rejection

The three pillars of success.

Three Pillars of Success

My friend Ryan recently sent me a link to a You Tube Video his 13 year-old daughter Skylar created. She’s covering the song It Will Rain

Her piano skills are competent (learned from YouTube!) her voice is in pitch with a lovely timbre. She’s attractive, fresh and yearning. She could go anywhere — or nowhere. It’s up to her.

She reminds me of myself at around that age. I had some talent. I had written a few songs, sung in a band, taken some lessons, had a few gigs. Then I didn’t win a musical contest, got my feelings hurt and dropped out of music for “real life.”

35 years later, I wish I could have told my 16 year-old self about the three pillars to success in music — and life.

Find your unique talent.

When I started playing guitar, I thought I’d be the next Melissa Etheridge — gutsy, angry, dynamic. As it turns out, I didn’t have a rusty, belting rock voice. A softer, folkier approach worked (think Mary Chapin Carpenter), but as a passable songwriter, I had limited success.
It wasn’t until my companions at a dinner party egged me to sing a couple of torch songs that I could imagine singing jazz. Jazz was always attractive, but a little too hot, vulnerable and sultry for my feminist frame on life.

But singing jazz at a ripe nectarine 48 is not like 23, and jazz finally felt like a tailored evening dress; snug to my body, smooth velvet and in just the right color! I had found my music at last.
Maybe your niche is comedy songs, or children’s music. I had a dear friend who excelled in Hawaiian slack-key guitar music. This is characterized by open tunings and dangling a needle over the guitar strings (from a thread hanging from the mouth) to produce a soft, chiming sound. He was so passionate and the best (and only one of his kind) in Buffalo.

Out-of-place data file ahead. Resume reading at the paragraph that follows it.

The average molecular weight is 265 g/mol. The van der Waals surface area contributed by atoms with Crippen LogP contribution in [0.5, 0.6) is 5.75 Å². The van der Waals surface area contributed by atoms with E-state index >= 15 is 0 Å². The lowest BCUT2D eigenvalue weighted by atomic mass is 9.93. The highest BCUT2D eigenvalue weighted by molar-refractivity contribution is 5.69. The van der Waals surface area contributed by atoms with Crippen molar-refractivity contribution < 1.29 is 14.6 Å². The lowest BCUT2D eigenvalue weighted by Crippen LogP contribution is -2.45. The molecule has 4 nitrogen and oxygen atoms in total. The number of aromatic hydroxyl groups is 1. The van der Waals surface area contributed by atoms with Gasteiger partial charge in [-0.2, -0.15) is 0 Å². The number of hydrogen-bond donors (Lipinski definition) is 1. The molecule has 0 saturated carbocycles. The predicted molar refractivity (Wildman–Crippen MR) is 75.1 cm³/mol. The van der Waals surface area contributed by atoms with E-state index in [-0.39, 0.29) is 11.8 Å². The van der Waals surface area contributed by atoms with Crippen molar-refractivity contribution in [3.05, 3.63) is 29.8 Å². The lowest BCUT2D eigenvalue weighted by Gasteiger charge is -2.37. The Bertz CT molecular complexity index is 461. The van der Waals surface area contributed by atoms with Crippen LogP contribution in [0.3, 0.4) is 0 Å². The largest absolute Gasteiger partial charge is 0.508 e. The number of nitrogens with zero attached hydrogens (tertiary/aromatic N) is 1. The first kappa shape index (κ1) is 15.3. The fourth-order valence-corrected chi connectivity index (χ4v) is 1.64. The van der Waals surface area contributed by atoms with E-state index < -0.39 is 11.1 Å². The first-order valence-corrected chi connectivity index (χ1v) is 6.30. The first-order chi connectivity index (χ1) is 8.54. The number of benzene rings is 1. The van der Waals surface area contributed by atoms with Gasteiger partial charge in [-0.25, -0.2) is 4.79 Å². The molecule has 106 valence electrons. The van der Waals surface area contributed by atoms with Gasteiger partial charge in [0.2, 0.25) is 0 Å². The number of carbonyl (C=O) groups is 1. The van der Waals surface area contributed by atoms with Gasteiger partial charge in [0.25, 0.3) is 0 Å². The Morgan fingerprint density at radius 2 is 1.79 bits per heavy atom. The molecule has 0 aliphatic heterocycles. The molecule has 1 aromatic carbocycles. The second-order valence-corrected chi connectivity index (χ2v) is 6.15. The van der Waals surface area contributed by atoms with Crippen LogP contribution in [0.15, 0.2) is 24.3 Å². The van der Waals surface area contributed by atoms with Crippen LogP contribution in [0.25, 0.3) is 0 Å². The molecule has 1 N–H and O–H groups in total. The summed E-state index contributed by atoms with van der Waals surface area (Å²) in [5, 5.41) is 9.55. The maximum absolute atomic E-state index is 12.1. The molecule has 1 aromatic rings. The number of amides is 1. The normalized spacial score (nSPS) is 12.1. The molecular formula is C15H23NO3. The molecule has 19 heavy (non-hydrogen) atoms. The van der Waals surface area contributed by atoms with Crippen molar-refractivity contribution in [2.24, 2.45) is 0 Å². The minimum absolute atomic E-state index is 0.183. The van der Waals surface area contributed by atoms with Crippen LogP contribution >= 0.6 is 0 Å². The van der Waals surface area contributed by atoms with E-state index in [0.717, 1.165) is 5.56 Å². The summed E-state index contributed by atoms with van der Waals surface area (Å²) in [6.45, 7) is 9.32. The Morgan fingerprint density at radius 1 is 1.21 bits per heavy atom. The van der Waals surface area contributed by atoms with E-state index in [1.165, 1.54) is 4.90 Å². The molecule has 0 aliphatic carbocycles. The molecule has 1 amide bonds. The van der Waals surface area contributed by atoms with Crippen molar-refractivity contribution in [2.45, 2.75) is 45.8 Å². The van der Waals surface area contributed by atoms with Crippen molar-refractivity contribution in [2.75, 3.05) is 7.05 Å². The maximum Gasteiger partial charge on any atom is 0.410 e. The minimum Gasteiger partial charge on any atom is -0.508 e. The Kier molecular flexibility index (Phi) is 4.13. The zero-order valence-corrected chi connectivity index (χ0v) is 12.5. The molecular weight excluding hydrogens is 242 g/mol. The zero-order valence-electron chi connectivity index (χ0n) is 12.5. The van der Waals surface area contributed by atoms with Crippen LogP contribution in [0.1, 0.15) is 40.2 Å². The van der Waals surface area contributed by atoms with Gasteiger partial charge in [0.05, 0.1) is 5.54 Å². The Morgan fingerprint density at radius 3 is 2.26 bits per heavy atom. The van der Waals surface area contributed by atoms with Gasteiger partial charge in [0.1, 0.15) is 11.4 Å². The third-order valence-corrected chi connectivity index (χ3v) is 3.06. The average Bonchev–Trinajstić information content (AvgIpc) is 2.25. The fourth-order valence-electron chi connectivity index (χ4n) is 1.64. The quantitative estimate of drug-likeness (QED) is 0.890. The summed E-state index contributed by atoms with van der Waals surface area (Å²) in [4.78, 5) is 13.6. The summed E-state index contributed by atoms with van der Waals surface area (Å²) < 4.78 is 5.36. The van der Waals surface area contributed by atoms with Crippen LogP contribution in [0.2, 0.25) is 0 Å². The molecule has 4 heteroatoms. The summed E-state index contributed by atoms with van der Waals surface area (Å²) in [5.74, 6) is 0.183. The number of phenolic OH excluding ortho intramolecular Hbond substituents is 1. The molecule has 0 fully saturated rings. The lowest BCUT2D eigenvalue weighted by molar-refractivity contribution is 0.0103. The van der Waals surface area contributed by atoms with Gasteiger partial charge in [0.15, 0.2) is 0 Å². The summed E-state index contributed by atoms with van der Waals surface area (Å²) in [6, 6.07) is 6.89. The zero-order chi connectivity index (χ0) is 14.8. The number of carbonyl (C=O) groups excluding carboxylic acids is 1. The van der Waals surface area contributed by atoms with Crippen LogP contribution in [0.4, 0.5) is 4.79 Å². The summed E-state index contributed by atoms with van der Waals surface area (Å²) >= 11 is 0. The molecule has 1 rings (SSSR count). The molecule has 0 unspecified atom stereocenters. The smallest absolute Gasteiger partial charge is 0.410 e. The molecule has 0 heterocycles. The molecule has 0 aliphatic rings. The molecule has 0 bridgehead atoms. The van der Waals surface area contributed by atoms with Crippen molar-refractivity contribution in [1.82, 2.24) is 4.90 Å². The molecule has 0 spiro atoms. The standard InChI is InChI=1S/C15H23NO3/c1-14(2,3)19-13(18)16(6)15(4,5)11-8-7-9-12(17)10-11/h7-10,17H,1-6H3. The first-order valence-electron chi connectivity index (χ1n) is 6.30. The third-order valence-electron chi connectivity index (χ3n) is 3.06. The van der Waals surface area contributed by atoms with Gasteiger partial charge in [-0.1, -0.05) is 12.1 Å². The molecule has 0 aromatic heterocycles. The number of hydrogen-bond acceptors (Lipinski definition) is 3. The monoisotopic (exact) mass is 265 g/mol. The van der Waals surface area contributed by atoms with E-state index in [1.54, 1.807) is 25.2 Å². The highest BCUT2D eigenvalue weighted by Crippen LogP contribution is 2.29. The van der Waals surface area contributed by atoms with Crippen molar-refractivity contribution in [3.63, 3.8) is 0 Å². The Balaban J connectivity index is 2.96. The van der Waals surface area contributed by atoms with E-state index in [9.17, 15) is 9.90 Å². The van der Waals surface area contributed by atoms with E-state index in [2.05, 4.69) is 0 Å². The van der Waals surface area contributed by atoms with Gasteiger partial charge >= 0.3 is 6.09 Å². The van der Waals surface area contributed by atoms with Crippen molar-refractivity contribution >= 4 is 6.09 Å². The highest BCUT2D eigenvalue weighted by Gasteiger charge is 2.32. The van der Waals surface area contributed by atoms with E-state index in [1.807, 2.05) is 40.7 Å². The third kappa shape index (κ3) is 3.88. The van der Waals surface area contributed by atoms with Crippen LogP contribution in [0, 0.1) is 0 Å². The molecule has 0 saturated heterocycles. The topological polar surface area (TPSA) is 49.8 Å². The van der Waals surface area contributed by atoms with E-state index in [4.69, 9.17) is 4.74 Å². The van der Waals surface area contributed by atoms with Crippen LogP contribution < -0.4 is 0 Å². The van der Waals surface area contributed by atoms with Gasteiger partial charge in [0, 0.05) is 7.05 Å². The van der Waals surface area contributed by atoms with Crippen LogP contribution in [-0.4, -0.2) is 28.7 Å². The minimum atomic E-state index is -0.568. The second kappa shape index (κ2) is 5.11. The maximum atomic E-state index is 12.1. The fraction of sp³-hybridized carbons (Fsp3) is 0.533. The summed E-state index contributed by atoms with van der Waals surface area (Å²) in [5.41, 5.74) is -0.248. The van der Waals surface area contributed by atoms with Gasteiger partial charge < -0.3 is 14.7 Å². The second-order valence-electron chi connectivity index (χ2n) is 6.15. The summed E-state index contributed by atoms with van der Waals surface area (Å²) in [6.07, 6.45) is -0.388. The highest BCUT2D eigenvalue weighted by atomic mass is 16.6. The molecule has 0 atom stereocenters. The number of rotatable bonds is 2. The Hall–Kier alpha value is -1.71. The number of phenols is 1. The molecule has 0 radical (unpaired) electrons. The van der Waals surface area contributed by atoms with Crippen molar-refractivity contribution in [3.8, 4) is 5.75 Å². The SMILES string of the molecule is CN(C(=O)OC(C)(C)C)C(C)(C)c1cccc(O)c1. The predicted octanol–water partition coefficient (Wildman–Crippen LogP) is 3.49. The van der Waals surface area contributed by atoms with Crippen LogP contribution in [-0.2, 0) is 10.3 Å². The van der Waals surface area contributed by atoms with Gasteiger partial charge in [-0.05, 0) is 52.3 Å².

Finding your singular voice will take time and probably be frustrating, but will pay off as people discover (and reward) the original that is you.

Work like a dog.

This as not as obvious as it might seem. In an era of instant stars ala “America’s Got Talent,” and “American Idol,” we have come to view success as talent + opportunity = meteoric success. And so, with all the other upstream swimming salmon, musical hopefuls scour opportunities, waiting in long lines to be heard, get auditioned – becoming demoralized (as I had) at the smallest failure.

This model disempowers the artist. It puts all the control in the hands of the judges, observers and critics. What sets the greatest musician apart surely is talent, but it is the unseen hours of work that boosts her over the top. While her fellow hopefuls attend endless open mics and talent shows looking for praise, she is in the basement singing, working, building on the talent she has. Work is her secret weapon — her edge.